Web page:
The hypothesis of paternal rights and fetal rights emerged in a bid to control women's exercise of their reproductive rights. Of these, fetal rights have posed critical jurisprudential challenges to the perception of women's rights to control their fertility. The debate has also raised the ethical issue of whether a fetus has any rights, and if so, when is a fetus a viable; does a fetus have "personhood" Fetal "personhood" has become a tool to challenge women's rights of self-determination with respect to their bodily integrity. This paper attempts to examine the extent to which a woman has such a right of self-determination with respect to fetal/child rights.
Two United States Supreme Court decisions, Griswold v. Connecticut and Roe v. Wade, paved the way for women's reproductive rights and freedom by establishing that the right to privacy, though it did not originate in reproductive rights cases, included a woman's right to make her own private and personal decisions about her reproductive choices. In particular, it was held in the Roe vs. Wade (Roe v.
Wade 410 US 113 (1973), that the "right to privacy", enshrined in the Fourteenth Amendment's "concept of personal liberty" " is broad enough to encompass a woman's decision" whether or not to terminate her pregnancy.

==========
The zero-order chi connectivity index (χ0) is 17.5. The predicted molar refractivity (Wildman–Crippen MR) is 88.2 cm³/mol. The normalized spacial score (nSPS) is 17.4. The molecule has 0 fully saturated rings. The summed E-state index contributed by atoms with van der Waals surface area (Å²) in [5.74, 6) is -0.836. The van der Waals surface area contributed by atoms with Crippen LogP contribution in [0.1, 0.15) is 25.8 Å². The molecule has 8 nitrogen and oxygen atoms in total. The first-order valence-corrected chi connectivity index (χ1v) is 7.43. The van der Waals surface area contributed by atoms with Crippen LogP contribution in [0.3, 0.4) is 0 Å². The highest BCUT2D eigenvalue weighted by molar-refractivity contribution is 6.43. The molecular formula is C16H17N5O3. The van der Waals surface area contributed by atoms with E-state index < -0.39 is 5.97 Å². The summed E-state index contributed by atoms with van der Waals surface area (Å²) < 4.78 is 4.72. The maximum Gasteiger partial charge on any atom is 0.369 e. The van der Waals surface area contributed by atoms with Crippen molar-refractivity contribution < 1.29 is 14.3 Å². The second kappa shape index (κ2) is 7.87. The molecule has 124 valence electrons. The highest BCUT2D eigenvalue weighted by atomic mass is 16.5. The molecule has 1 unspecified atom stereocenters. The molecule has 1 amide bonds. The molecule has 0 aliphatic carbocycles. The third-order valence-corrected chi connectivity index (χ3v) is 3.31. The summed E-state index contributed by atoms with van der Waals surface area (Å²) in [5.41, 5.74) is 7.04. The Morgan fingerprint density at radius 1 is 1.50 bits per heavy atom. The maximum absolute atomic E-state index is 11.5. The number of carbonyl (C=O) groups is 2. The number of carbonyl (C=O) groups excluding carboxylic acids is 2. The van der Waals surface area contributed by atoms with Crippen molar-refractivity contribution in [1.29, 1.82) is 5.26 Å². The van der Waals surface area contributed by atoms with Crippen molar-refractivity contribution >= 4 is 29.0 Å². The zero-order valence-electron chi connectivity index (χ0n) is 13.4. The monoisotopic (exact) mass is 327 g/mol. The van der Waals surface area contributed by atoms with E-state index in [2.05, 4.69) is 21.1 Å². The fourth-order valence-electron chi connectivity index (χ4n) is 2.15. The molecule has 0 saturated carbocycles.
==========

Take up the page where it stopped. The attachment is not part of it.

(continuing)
In 1992, in Planned Parenthood v. Casey, upheld women's right to control their fertility. However, the court replaced Roe's strict scrutiny standard of review with the less protective "undue burden" standard. Applying this undue burden standard, the court upheld previously unconstitutional regulations on abortion such as mandatory waiting periods and permitted restrictions that necessarily delayed women from obtaining abortions, while admitting that such restrictions must provide an exception that would allow a woman to obtain an immediate abortion if delay posed a significant threat to her health. Blackmun's separate opinion in the case held that "A State's restrictions on a woman's right to terminate her pregnancy also implicate constitutional guarantees of gender equality"; Stevens, J., in a separate opinion, agreed, stating that "Roe is an integral part of a correct understanding of both the concept of liberty, and the basic equality of men and women." (Linda Greenhouse, 1994).
Since 1995, there have been several moves to ban abortion. In Nebraska, for instance, the law prohibited procedures for abortion under Partial Birth Abortion. However, a Supreme Court decision in Stenberg, Attorney General of Nebraska, et al. v. Carhart, 530 U.S. 914 (2000) held that the law could be construed to apply to other forms of abortion, rather than merely D&X: they could apply to D&E processes that are used to terminate early pregnancy, in which case it could violate the "right to privacy" as described in Roe and Casey. The court added that an exception for mother's health, as required by the Doe decision, was also not incorporated in the ban.
In 2003, the US federal